The availability of fish to top mobile predators such as seabirds and fishermen and to fisheries surveys depends on their schooling behaviour. In temperate coastal ecosystems, tide is the main driver of ecosystem dynamics. To investigate the mechanisms linking fish schooling behaviour to bio-physical oceanography in a tidal ecosystem, we combined novel fine scale survey data of fish behaviour using fisheries acoustics with co-located oceanographic data from contrasting topographical locations. The schooling behaviour of pelagic fish was examined in relation to bio-physical oceanography by carrying out repeated surveys of the same locations over the daily tidal cycle at spring and neap tides over a small bank (Jones Bank) and a nearby flat region. Different fish species were found over the bank and in the flat region 14 km to the south-east, and fish schooling behaviour varied similarly. Results showed that the bank played an important role in influencing fish distribution and behaviour, with shallow pelagic schools concentrated over the bank and closer to the surface at times of high internal wave activity. Behaviour of schools identified close to the bottom was partially influenced by oceanographic variables that drove internal waves over the bank slopes, but were most strongly influenced by the spring-neap cycle. These deep schools were larger, closer to the bottom and less dense at neap tides. Identifying some the of the bio-physical variables which drive changes in fish distribution and behaviour will help quantify fish catchability and assist in the design and interpretation of better targeted surveys for top predators and prey fish species. (C) 2013 Elsevier Ltd. All rights reserved.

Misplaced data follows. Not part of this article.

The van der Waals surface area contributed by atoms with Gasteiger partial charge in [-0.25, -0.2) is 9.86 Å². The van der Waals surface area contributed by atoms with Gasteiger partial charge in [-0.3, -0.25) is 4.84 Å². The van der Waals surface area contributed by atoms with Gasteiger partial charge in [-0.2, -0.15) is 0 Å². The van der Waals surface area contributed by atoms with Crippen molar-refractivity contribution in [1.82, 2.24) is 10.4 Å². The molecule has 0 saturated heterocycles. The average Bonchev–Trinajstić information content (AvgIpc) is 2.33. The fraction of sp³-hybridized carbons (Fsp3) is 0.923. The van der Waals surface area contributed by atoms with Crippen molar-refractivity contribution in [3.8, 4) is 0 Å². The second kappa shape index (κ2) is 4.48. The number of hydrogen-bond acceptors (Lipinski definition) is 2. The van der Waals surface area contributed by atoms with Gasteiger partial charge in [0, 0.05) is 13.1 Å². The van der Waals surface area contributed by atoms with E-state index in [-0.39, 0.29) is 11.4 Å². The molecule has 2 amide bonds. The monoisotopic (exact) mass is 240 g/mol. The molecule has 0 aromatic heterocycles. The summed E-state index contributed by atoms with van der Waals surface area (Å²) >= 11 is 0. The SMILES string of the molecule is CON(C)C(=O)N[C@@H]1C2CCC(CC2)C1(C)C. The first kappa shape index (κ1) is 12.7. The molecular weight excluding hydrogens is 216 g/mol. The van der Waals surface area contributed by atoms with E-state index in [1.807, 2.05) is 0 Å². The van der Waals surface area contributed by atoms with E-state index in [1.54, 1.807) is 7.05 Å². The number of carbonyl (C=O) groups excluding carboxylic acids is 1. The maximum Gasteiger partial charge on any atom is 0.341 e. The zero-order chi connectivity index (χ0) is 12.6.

- species identification
- Diel variation